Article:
“Exponentials can’t go on forever, because they will gobble up everything.” - Carl Sagan
Over the holidays I read a book called The Lights in the Tunnel: Automation, Accelerating Technology and the Economy of the Future which compellingly argues technology is fast moving into the second half of the proverbial chessboard. Recall the brain teaser about solving for the amount of rice you’d have if you start with one grain on the first square of a chessboard, and then doubled it for every successive square. By the end you’d have 2^63 or 9.2 quintillion (10^18) grains of rice, roughly equivalent to a rice mountain the size of Everest. It’s a striking example of the power of exponential growth and one that many find un-intuitive.
But this story has an analogy we’re living through with technology today. Let’s generalize Moore’s 1965 “Law” a bit and say computing power has and is still doubling roughly every 2 years. With this happening since the early 70s, that means we’ve “doubled” our compute power around 20 times or so. These advances have led to some pretty significant inventions including personal computers, the internet, and smartphones. But the first half of the chessboard isn’t really where the action is. Getting to the halfway point causes some meaningful growth, but nothing compared to what happens in the second half. And obviously going from square 4 to 5 is very different than going from square 34 to 35.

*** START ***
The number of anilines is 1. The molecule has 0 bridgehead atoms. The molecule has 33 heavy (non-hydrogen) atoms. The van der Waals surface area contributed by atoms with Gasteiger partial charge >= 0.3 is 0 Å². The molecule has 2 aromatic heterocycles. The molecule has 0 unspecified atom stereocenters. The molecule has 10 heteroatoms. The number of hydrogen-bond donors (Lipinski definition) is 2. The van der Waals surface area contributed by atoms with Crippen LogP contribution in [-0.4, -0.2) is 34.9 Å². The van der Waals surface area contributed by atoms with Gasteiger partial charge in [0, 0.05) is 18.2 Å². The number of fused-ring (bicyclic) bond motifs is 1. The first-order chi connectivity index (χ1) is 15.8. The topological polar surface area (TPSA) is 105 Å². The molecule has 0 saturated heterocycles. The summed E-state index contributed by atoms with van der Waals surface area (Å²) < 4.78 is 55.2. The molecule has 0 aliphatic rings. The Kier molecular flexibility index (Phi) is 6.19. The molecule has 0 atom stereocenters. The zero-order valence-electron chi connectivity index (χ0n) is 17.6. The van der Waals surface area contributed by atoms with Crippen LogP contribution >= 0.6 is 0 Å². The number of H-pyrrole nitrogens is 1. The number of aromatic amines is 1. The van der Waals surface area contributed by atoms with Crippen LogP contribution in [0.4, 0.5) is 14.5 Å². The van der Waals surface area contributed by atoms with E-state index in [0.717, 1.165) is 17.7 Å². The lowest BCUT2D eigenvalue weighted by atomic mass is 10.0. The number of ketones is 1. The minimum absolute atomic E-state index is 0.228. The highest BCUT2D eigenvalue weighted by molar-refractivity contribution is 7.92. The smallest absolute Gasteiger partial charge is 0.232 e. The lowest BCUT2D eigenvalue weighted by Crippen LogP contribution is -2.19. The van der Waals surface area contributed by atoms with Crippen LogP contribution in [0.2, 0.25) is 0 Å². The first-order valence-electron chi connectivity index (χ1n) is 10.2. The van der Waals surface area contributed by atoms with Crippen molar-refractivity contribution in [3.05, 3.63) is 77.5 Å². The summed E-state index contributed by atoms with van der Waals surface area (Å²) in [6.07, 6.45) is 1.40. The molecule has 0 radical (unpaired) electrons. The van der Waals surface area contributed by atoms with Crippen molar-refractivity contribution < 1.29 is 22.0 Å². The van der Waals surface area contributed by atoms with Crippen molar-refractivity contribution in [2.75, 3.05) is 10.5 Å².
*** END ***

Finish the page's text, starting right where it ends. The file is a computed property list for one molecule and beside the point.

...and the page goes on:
The popular WSJ article title, Why Software is Eating the World, by Netscape’s founder Marc Andreeson eerily echoes Sagan’s quote above. Occupations and industries are indeed getting eaten and though I risk departing from the relative safety of public finance topics, our current trajectory has profound ramifications for our society, economy and certainly public infrastructure. Below is a quick survey of a number of industries or occupations and what’s heading their way.
It’s been said that traditional classrooms are set up to transfer the notes of the teacher to the notes of the student without going through the brain of either. Khan Academy, edX (MIT and Harvard) and the new public education competitor to edX, MOOC2DEGREE, are all moving towards radically changing how we assimilate information, and what we pay for the privilege. $200,000 for four years of college's adult childhood to get a degree is not feasible or prudent for a lot of people today. It will change.